So while one chapter of the Gibbs story in professional sports was closing, an entirely new and dramatically different one had opened up three days earlier a few thousand miles away from Redskins Park in Anaheim, California. Joe Gibbs son Coy, CEO of the fledgling JGRMX Toyota/Yamaha supercross team, was sitting on the tailgate the team’s 18-wheeler proudly looking out at the new racing platform he and his colleagues had created. It was the end result of nearly two years of work, and here they were in the pits at Angel Stadium getting ready to make their racing debut on January 5th. Like the family’s NASCAR Sprint Cup championship-winning organization, this sport requires its participants to come to terms with horsepower and gasoline rather than wear cleats and deal with a ball. That was just the kind of challenge Coy was looking for. Soft spoken, pragmatic and insightful, Gibbs shared some observations about supercross and just where he felt the new team fit into the grand scheme of things.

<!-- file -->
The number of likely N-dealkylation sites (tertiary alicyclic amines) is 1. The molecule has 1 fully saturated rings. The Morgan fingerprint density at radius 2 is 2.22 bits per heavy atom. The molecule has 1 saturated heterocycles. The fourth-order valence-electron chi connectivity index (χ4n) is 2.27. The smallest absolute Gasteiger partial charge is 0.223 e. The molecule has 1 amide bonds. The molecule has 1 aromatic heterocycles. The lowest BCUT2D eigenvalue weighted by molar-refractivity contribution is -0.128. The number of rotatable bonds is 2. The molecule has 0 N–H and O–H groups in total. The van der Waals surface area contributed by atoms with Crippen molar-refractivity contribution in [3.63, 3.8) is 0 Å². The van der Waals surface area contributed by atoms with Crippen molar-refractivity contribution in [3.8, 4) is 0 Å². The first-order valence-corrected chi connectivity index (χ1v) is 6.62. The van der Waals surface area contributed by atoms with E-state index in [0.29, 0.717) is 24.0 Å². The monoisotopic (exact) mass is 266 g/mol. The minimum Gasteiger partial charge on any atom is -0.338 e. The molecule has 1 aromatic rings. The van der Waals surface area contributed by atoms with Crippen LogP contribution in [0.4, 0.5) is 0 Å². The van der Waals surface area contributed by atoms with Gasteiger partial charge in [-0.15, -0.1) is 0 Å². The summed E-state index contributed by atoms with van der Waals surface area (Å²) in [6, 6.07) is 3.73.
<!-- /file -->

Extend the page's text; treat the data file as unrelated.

Racer X: Coy, coincidentally, I had met you for the first time here at Angel Stadium last year in the Knothole Club. Where were you at that point as far as creating this race team? Were you just taking a look around at things?
Coy Gibbs: No, we were probably a little farther along than that. We’d been working on it for about a year and a half. I hooked up with David Evans and we kind of hit it off and we started going down that path. I was still coaching at the time.